There really might be such a thing as a lonely-hearts club. A study published in Menopause found that the older women dining alone were 2.58 times more likely to have angina, a symptom of coronary artery disease.
Angina is pain or discomfort that feels like pressure or squeezing in the chest, caused by a lack of adequate blood going to the heart. Women ages 65 and older who ate more than two meals a day alone were assigned to an eating-alone group, and those who ate more than two meals a day with others were assigned to an eating-with-others group. After analyzing the data, researchers also concluded that women dining alone also had less overall knowledge about food labels and nutritional requirements and were at a greater risk of not meeting their nutrition needs.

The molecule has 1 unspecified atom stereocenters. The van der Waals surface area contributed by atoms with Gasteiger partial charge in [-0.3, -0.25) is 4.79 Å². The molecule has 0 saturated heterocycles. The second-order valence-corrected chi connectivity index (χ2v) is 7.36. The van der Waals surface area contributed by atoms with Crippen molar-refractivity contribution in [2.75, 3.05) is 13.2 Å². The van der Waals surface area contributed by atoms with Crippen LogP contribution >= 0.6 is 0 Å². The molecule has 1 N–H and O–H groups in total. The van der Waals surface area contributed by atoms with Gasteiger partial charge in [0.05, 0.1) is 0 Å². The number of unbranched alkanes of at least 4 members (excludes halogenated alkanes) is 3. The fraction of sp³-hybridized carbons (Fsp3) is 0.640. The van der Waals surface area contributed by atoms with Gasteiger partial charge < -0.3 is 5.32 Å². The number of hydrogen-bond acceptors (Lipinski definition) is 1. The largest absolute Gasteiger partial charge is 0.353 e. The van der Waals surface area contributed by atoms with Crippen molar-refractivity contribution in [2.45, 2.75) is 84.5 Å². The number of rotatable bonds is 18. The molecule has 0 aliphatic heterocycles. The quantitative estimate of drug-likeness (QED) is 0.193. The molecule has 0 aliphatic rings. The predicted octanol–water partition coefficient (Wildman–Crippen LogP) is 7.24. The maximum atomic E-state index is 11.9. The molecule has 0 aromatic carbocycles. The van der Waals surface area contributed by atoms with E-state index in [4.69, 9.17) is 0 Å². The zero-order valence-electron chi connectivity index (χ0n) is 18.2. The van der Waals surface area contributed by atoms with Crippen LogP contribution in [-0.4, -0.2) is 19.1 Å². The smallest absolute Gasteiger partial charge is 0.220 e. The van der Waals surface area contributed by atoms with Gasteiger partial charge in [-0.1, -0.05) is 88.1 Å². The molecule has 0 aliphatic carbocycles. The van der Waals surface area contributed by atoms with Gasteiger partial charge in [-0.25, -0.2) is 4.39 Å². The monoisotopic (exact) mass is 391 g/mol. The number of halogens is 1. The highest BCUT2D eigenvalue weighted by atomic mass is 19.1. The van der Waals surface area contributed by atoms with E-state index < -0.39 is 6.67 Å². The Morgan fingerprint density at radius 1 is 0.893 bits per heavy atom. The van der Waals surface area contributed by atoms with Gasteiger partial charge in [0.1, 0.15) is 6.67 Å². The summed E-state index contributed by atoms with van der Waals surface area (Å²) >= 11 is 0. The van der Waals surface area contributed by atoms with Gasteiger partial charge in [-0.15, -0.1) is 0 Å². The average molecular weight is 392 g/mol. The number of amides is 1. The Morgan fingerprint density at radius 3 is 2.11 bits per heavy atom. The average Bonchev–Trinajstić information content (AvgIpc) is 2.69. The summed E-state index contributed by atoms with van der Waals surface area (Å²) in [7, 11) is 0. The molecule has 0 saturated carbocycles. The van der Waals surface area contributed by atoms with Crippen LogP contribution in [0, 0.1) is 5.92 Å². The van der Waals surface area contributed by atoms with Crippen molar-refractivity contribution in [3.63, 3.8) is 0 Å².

Based on these findings, we should be encouraging older clients, both women and men, to maintain social networks and reiterate the importance of breaking bread with others.
See also: Rethink Dining Alone